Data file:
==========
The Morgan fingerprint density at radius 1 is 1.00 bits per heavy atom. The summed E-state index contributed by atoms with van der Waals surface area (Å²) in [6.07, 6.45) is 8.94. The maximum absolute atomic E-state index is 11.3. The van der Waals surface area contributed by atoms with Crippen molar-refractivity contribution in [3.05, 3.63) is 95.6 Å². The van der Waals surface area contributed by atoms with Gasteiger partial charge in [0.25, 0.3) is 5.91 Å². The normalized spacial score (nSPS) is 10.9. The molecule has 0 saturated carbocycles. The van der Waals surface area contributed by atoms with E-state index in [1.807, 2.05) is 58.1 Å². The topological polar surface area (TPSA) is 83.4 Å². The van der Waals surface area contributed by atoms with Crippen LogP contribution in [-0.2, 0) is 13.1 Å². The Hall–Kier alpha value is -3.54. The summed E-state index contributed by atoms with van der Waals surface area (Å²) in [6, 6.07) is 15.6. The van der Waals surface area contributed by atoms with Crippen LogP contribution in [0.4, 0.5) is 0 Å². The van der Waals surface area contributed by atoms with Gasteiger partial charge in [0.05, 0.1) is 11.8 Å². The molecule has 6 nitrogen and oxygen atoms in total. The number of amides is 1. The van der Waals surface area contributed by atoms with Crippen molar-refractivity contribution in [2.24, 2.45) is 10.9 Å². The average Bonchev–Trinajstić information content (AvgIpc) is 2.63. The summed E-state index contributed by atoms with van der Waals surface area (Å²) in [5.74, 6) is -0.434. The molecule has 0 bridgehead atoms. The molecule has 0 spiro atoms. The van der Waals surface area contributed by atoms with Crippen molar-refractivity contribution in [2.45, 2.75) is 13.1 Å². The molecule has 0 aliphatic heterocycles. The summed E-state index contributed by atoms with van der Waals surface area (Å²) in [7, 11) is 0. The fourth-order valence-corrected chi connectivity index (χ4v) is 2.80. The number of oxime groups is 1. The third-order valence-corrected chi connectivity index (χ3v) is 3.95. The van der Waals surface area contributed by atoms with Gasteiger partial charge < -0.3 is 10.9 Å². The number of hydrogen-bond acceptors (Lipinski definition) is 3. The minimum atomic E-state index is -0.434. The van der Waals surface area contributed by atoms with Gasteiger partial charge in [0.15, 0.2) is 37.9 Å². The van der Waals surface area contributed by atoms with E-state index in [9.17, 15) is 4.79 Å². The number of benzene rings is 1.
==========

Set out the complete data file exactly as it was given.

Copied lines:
The Morgan fingerprint density at radius 1 is 1.00 bits per heavy atom. The summed E-state index contributed by atoms with van der Waals surface area (Å²) in [6.07, 6.45) is 8.94. The maximum absolute atomic E-state index is 11.3. The van der Waals surface area contributed by atoms with Crippen molar-refractivity contribution in [3.05, 3.63) is 95.6 Å². The van der Waals surface area contributed by atoms with Gasteiger partial charge in [0.25, 0.3) is 5.91 Å². The normalized spacial score (nSPS) is 10.9. The molecule has 0 saturated carbocycles. The van der Waals surface area contributed by atoms with E-state index in [1.807, 2.05) is 58.1 Å². The topological polar surface area (TPSA) is 83.4 Å². The van der Waals surface area contributed by atoms with Crippen LogP contribution in [-0.2, 0) is 13.1 Å². The Hall–Kier alpha value is -3.54. The summed E-state index contributed by atoms with van der Waals surface area (Å²) in [6, 6.07) is 15.6. The van der Waals surface area contributed by atoms with Crippen LogP contribution in [0.4, 0.5) is 0 Å². The van der Waals surface area contributed by atoms with Gasteiger partial charge in [0.05, 0.1) is 11.8 Å². The molecule has 6 nitrogen and oxygen atoms in total. The number of amides is 1. The van der Waals surface area contributed by atoms with Crippen molar-refractivity contribution in [2.24, 2.45) is 10.9 Å². The average Bonchev–Trinajstić information content (AvgIpc) is 2.63. The summed E-state index contributed by atoms with van der Waals surface area (Å²) in [5.74, 6) is -0.434. The molecule has 0 bridgehead atoms. The molecule has 0 spiro atoms. The van der Waals surface area contributed by atoms with Crippen molar-refractivity contribution in [2.45, 2.75) is 13.1 Å². The molecule has 0 aliphatic heterocycles. The summed E-state index contributed by atoms with van der Waals surface area (Å²) in [7, 11) is 0. The fourth-order valence-corrected chi connectivity index (χ4v) is 2.80. The number of oxime groups is 1. The third-order valence-corrected chi connectivity index (χ3v) is 3.95. The van der Waals surface area contributed by atoms with Gasteiger partial charge < -0.3 is 10.9 Å². The number of hydrogen-bond acceptors (Lipinski definition) is 3. The minimum atomic E-state index is -0.434. The van der Waals surface area contributed by atoms with Gasteiger partial charge in [0.15, 0.2) is 37.9 Å². The van der Waals surface area contributed by atoms with E-state index in [9.17, 15) is 4.79 Å². The number of benzene rings is 1.